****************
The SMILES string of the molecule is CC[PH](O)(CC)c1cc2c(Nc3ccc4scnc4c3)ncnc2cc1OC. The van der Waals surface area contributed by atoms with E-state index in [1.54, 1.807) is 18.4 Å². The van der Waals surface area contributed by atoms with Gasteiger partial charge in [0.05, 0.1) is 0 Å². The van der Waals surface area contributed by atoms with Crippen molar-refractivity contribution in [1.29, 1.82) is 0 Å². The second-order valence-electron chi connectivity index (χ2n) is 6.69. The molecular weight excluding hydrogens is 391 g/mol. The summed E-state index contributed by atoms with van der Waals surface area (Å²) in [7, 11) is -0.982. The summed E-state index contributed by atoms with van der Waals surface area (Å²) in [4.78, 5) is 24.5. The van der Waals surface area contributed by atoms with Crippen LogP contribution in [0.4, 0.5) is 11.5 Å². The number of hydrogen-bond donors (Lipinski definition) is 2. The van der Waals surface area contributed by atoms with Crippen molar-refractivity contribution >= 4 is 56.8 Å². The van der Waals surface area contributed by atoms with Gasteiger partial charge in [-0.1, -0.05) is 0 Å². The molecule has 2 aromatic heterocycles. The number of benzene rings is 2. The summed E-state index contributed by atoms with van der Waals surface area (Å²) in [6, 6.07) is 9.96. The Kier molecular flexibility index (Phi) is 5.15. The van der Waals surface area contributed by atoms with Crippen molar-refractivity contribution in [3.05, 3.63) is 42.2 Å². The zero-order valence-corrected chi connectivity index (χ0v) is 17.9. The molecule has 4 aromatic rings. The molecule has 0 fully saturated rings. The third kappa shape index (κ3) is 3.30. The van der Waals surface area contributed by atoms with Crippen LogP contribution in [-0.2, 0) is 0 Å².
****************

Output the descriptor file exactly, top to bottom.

The SMILES string of the molecule is CC[PH](O)(CC)c1cc2c(Nc3ccc4scnc4c3)ncnc2cc1OC. The van der Waals surface area contributed by atoms with E-state index in [1.54, 1.807) is 18.4 Å². The van der Waals surface area contributed by atoms with Gasteiger partial charge in [0.05, 0.1) is 0 Å². The van der Waals surface area contributed by atoms with Crippen molar-refractivity contribution in [1.29, 1.82) is 0 Å². The second-order valence-electron chi connectivity index (χ2n) is 6.69. The molecular weight excluding hydrogens is 391 g/mol. The summed E-state index contributed by atoms with van der Waals surface area (Å²) in [7, 11) is -0.982. The summed E-state index contributed by atoms with van der Waals surface area (Å²) in [4.78, 5) is 24.5. The van der Waals surface area contributed by atoms with Crippen LogP contribution in [0.4, 0.5) is 11.5 Å². The number of hydrogen-bond donors (Lipinski definition) is 2. The van der Waals surface area contributed by atoms with Crippen molar-refractivity contribution >= 4 is 56.8 Å². The van der Waals surface area contributed by atoms with Gasteiger partial charge in [-0.1, -0.05) is 0 Å². The molecule has 2 aromatic heterocycles. The number of benzene rings is 2. The summed E-state index contributed by atoms with van der Waals surface area (Å²) in [6, 6.07) is 9.96. The Kier molecular flexibility index (Phi) is 5.15. The van der Waals surface area contributed by atoms with Crippen molar-refractivity contribution in [3.05, 3.63) is 42.2 Å². The zero-order valence-corrected chi connectivity index (χ0v) is 17.9. The molecule has 4 aromatic rings. The molecule has 0 fully saturated rings. The third kappa shape index (κ3) is 3.30. The van der Waals surface area contributed by atoms with Crippen LogP contribution in [-0.2, 0) is 0 Å².